Don't let party politics slow down progress
By Thunderword Staff
The election of 2018 is over, and with the results in, it's time to set aside party politics and get to work.
The ending came as predicted. Democrats gained control of the congressional House of Representatives while Republicans strengthened their majority in the Senate. The blue wave also hit the state Legislature, as Democrats added to their majority in the both the state Senate and House of Representatives.
The Democratic majority in the congressional House of Representatives is predicted to create a major shift in politics over the next two years.
Because all legislation must pass both the Republican-held Senate and Democrat-held House of Representatives, the divides between the two congressional houses will likely result in very few laws being passed during the next two years. Many see this new majority as a check on the Trump administration's right-wing policies, while some Republicans see this as Democrats blocking necessary change.
The effect of this is most felt by the states. When Congress isn't addressing problems like
health care and gun control, it becomes the state legislatures' responsibility to make more laws. States are then stuck trying to mitigate national issues rather than dealing with their more local problems.
This situation of Democrats and Republicans both holding majorities in different chambers has happened before. In 2012, Democrats controlled the Senate and Republicans held the House of Representatives, resulting in a very ineffective Congress. Any bill or resolution provided by one chamber was usually killed by the other.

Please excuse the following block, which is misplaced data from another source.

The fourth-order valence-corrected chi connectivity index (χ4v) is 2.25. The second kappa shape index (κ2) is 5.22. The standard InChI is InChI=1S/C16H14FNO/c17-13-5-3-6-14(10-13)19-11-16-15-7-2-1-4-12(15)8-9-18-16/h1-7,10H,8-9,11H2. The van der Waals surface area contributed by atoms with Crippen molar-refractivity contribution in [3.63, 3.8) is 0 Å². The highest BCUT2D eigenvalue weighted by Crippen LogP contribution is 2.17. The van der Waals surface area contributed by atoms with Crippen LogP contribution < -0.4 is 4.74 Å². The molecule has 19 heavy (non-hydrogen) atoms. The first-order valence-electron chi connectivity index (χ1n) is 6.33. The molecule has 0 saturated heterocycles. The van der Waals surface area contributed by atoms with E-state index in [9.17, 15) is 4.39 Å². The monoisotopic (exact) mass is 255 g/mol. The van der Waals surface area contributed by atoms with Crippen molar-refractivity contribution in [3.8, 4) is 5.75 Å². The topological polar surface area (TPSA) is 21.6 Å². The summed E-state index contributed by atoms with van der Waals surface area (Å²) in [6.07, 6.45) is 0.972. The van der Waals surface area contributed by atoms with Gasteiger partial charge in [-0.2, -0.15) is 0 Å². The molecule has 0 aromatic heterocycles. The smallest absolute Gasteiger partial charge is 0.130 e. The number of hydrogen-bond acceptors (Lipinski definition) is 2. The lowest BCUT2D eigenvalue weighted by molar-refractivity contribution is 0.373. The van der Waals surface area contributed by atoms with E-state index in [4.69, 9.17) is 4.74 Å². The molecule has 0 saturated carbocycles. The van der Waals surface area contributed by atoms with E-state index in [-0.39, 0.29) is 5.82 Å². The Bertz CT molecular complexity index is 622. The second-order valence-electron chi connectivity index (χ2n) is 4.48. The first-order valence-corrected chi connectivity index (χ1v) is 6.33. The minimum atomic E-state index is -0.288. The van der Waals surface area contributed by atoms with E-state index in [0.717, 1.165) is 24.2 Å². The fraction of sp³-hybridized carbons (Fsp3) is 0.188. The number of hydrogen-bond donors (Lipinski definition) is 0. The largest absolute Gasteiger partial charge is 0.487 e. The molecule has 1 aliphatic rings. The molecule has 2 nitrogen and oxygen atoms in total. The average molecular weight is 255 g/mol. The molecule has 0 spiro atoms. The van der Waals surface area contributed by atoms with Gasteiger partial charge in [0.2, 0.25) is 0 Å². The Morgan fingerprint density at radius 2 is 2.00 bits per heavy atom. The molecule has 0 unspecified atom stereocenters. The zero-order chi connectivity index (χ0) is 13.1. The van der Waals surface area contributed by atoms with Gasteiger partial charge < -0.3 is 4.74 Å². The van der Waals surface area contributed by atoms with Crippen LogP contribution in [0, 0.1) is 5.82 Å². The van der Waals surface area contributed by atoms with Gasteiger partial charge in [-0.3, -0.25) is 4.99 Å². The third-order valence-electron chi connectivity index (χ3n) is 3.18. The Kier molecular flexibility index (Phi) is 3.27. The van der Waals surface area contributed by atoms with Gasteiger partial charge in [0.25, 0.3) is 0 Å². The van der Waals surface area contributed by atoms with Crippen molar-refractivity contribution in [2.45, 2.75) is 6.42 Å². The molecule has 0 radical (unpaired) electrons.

This concern for an ineffective legislature due to party politics is well founded and there is no simple solution. Bills that satisfy one chamber will often be killed in the other, continuing the cycle of distrust and resentment between parties. Bipartisan compro- mise is so often frowned upon in these situations, seen as working with "the enemy," being held against incumbents if they choose to run again.
Unlike in 2012 or in other situations, the current divide between parties is becoming more intense as
anger and fear are more rampant. The mindset of us versus them has split the
country, and people are getting caught in the middle. People are screaming at each other in restaurants, berated in public, and otherwise harassed, simply because of which party they choose to vote for.
As we enter this period of legislative uncertainty, take time to look at the legislation in Congress and contact your representatives. If you want anything to change at the federal level, it is going to require more push from constituents.
The elections ending does not mean it's time to stop paying attention for another two years. Be aware of the issues that are important to you, and be vocal when those issues aren't being addressed.
Instead of being mad at the government for the next two years, look at the issues objectively, understand that compromise is going to be necessary, and don't place blame on supporters for the actions of their representative. In order for change, the future needs to be bipartisan.